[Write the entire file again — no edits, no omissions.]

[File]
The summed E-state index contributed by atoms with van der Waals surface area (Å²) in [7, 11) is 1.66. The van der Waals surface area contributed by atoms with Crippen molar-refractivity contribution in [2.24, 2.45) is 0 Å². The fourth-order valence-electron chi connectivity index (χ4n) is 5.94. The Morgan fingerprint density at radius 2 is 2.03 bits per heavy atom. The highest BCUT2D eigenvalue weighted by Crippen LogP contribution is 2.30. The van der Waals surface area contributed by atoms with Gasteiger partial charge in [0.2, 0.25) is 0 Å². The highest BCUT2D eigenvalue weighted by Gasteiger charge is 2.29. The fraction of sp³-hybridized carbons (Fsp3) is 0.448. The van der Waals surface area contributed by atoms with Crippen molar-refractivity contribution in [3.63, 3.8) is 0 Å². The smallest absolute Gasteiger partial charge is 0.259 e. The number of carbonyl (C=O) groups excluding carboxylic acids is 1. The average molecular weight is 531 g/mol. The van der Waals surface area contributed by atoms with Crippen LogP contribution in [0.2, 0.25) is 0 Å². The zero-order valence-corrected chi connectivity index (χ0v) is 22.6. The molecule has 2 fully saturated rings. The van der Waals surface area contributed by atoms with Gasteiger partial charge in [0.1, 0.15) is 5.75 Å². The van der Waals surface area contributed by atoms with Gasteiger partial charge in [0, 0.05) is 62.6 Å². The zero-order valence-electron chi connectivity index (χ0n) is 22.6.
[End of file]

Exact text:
The summed E-state index contributed by atoms with van der Waals surface area (Å²) in [7, 11) is 1.66. The van der Waals surface area contributed by atoms with Crippen molar-refractivity contribution in [2.24, 2.45) is 0 Å². The fourth-order valence-electron chi connectivity index (χ4n) is 5.94. The Morgan fingerprint density at radius 2 is 2.03 bits per heavy atom. The highest BCUT2D eigenvalue weighted by Crippen LogP contribution is 2.30. The van der Waals surface area contributed by atoms with Gasteiger partial charge in [0.2, 0.25) is 0 Å². The highest BCUT2D eigenvalue weighted by Gasteiger charge is 2.29. The fraction of sp³-hybridized carbons (Fsp3) is 0.448. The van der Waals surface area contributed by atoms with Crippen molar-refractivity contribution in [3.63, 3.8) is 0 Å². The smallest absolute Gasteiger partial charge is 0.259 e. The number of carbonyl (C=O) groups excluding carboxylic acids is 1. The average molecular weight is 531 g/mol. The van der Waals surface area contributed by atoms with Crippen LogP contribution in [0.2, 0.25) is 0 Å². The zero-order valence-corrected chi connectivity index (χ0v) is 22.6. The molecule has 2 fully saturated rings. The van der Waals surface area contributed by atoms with Gasteiger partial charge in [0.1, 0.15) is 5.75 Å². The van der Waals surface area contributed by atoms with Gasteiger partial charge in [0, 0.05) is 62.6 Å². The zero-order valence-electron chi connectivity index (χ0n) is 22.6.